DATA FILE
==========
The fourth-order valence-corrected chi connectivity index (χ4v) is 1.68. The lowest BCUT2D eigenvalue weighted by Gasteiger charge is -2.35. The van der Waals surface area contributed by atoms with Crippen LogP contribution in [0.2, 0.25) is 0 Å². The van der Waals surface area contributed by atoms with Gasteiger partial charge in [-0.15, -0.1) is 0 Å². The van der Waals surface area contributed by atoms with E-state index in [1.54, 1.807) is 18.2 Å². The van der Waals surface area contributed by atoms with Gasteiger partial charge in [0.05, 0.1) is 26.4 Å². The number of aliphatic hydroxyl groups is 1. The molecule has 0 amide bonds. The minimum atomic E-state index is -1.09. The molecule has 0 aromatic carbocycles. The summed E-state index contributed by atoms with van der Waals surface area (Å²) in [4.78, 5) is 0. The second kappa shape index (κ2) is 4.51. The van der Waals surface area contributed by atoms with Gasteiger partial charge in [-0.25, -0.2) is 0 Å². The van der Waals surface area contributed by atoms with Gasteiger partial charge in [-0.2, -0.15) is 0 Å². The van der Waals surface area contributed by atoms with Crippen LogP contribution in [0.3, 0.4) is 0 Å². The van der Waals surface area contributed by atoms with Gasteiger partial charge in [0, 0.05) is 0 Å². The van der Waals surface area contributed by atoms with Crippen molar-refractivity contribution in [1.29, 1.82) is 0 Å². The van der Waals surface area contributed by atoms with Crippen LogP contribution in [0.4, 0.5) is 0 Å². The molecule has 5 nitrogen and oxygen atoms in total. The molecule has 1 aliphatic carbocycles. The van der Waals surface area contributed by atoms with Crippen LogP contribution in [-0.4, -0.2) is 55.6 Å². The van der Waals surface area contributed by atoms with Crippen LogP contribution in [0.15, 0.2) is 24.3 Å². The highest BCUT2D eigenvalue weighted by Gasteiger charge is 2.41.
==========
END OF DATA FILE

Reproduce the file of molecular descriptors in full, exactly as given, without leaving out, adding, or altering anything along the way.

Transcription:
The fourth-order valence-corrected chi connectivity index (χ4v) is 1.68. The lowest BCUT2D eigenvalue weighted by Gasteiger charge is -2.35. The van der Waals surface area contributed by atoms with Crippen LogP contribution in [0.2, 0.25) is 0 Å². The van der Waals surface area contributed by atoms with Gasteiger partial charge in [-0.15, -0.1) is 0 Å². The van der Waals surface area contributed by atoms with E-state index in [1.54, 1.807) is 18.2 Å². The van der Waals surface area contributed by atoms with Gasteiger partial charge in [0.05, 0.1) is 26.4 Å². The number of aliphatic hydroxyl groups is 1. The molecule has 0 amide bonds. The minimum atomic E-state index is -1.09. The molecule has 0 aromatic carbocycles. The summed E-state index contributed by atoms with van der Waals surface area (Å²) in [4.78, 5) is 0. The second kappa shape index (κ2) is 4.51. The van der Waals surface area contributed by atoms with Gasteiger partial charge in [-0.25, -0.2) is 0 Å². The van der Waals surface area contributed by atoms with Gasteiger partial charge in [-0.2, -0.15) is 0 Å². The van der Waals surface area contributed by atoms with Crippen LogP contribution in [0.3, 0.4) is 0 Å². The van der Waals surface area contributed by atoms with Gasteiger partial charge in [0, 0.05) is 0 Å². The van der Waals surface area contributed by atoms with Crippen molar-refractivity contribution in [1.29, 1.82) is 0 Å². The van der Waals surface area contributed by atoms with Crippen LogP contribution in [0.4, 0.5) is 0 Å². The molecule has 5 nitrogen and oxygen atoms in total. The molecule has 1 aliphatic carbocycles. The van der Waals surface area contributed by atoms with Crippen LogP contribution in [-0.4, -0.2) is 55.6 Å². The van der Waals surface area contributed by atoms with Crippen LogP contribution in [0.15, 0.2) is 24.3 Å². The highest BCUT2D eigenvalue weighted by Gasteiger charge is 2.41.